• The Historic Entrance of Mammoth Cave

    Mammoth Cave

    National Park Kentucky

Mammoth Cave National Park – what does it mean to you?

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Date: July 15, 2013
Contact: Vickie Carson, 270-758-2192

MAMMOTH CAVE, Ky. – Mammoth Cave National Park – what does it mean to you? That is what Superintendent Sarah Craighead is asking as Mammoth Cave National Park prepares a foundation document for its future planning and management. Public comment is welcome and needed. The public comment period is open July 15-29, 2013. 

"A foundation document involves revisiting a park's core mission and significance, what is important about the Park," said Craighead. "It answers the question – 'why do we care about this place?' It is a good starting point, and Director Jarvis has called upon every National Park Service area to complete a foundation document by 2016, the 100-year anniversary of the agency." 

Although Mammoth Cave's foundation document will not be a decision-making document and will not include actions or management strategies, it will describe a shared understanding of what is most important about the Park, its resources and values, and interpretive themes that tell the story of Mammoth Cave, above and below ground. The Park's 1983 General Management Plan needs updating, and the foundation document is the first step.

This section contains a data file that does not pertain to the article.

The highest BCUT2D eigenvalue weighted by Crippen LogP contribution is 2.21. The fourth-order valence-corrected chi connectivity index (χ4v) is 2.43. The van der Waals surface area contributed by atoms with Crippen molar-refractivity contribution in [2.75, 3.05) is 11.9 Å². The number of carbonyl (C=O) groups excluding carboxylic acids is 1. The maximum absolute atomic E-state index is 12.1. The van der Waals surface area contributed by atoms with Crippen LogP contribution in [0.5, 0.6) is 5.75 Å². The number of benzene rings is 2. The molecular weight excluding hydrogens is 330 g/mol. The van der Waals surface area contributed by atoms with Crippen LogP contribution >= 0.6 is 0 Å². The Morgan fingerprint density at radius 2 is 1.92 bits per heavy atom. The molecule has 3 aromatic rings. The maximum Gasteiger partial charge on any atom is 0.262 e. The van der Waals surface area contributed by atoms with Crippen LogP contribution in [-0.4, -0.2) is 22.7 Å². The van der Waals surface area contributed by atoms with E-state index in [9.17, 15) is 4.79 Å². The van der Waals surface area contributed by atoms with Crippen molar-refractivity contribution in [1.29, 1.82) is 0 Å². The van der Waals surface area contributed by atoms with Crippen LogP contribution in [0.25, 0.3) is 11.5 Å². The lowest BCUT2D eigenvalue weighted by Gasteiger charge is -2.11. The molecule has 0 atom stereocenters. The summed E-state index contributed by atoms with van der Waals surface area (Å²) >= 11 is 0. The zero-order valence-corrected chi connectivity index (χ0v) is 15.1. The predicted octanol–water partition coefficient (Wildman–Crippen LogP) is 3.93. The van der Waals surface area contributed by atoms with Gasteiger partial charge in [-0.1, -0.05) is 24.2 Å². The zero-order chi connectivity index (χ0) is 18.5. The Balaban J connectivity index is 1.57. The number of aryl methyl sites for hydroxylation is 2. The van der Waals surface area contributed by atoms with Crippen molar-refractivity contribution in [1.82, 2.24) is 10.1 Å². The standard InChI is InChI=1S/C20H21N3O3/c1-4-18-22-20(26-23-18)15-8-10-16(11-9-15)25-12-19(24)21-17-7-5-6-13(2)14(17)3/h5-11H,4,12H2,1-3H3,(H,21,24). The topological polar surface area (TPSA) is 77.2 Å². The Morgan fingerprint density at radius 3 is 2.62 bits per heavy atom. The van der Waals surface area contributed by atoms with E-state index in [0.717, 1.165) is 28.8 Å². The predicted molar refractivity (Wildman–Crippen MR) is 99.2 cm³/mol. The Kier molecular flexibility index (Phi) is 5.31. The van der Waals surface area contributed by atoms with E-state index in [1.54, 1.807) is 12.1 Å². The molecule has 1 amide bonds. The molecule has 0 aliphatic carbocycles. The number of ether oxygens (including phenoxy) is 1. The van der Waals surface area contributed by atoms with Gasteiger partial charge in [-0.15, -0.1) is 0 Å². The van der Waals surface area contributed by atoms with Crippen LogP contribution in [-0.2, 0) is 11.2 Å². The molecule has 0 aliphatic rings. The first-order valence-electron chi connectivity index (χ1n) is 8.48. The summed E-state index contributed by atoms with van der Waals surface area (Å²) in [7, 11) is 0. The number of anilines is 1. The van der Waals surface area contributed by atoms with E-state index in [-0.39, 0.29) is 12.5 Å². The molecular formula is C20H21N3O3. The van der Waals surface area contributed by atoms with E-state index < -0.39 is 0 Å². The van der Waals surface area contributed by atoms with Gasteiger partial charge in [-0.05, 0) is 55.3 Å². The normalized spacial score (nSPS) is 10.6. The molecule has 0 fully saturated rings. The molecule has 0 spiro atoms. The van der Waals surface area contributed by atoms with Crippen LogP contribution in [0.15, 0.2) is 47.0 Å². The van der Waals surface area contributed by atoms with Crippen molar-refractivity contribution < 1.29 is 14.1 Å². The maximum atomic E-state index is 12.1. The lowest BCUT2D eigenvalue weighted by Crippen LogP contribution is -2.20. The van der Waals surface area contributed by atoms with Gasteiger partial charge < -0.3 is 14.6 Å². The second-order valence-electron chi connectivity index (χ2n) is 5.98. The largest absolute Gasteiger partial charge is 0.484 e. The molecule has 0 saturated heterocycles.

The public is invited to play a role in charting the Park's future by sharing their thoughts on what is most significant about Mammoth Cave and to help identify its most pressing threats and opportunities. 

"Mammoth Cave is important to many people, in many different ways," said Craighead. "We want to hear all viewpoints." 

Written comments may be submitted July 15-29, 2013, through the NPS planning website at http://parkplanning.nps.gov/MACA. Visitors to the website will be able to submit responses to questions about the Park's significance, threats, and opportunities. 

www.nps.gov/maca

Did You Know?

Musicians often played in Mammoth Cave.

For many years, the chambers of Mammoth Cave rang with the sound of music. Visiting bands such as Landram's Sax-Horn Band and Luther Ewing's String Band, along with the Mammoth Cave Hotel's own local musicians, entertained visitors underground into the early 20th century.